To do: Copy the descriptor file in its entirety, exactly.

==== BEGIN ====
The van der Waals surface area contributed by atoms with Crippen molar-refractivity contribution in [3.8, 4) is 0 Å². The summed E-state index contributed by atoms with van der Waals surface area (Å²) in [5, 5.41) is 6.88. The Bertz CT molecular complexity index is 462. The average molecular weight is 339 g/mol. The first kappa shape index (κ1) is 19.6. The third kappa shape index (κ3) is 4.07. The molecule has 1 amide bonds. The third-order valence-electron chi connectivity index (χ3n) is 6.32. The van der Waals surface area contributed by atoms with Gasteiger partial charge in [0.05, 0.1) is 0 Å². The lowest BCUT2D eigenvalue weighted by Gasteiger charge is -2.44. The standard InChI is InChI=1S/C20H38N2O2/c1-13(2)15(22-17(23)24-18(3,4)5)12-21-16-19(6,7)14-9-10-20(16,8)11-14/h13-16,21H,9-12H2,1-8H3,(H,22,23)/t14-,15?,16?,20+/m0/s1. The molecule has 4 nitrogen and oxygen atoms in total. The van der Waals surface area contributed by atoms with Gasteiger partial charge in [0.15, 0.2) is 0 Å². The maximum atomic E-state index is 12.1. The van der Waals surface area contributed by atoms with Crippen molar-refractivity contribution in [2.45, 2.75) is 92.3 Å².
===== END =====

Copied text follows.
The van der Waals surface area contributed by atoms with Crippen molar-refractivity contribution in [3.8, 4) is 0 Å². The summed E-state index contributed by atoms with van der Waals surface area (Å²) in [5, 5.41) is 6.88. The Bertz CT molecular complexity index is 462. The average molecular weight is 339 g/mol. The first kappa shape index (κ1) is 19.6. The third kappa shape index (κ3) is 4.07. The molecule has 1 amide bonds. The third-order valence-electron chi connectivity index (χ3n) is 6.32. The van der Waals surface area contributed by atoms with Gasteiger partial charge in [0.05, 0.1) is 0 Å². The lowest BCUT2D eigenvalue weighted by Gasteiger charge is -2.44. The standard InChI is InChI=1S/C20H38N2O2/c1-13(2)15(22-17(23)24-18(3,4)5)12-21-16-19(6,7)14-9-10-20(16,8)11-14/h13-16,21H,9-12H2,1-8H3,(H,22,23)/t14-,15?,16?,20+/m0/s1. The molecule has 4 nitrogen and oxygen atoms in total. The van der Waals surface area contributed by atoms with Gasteiger partial charge in [0.15, 0.2) is 0 Å². The maximum atomic E-state index is 12.1. The van der Waals surface area contributed by atoms with Crippen molar-refractivity contribution in [2.45, 2.75) is 92.3 Å².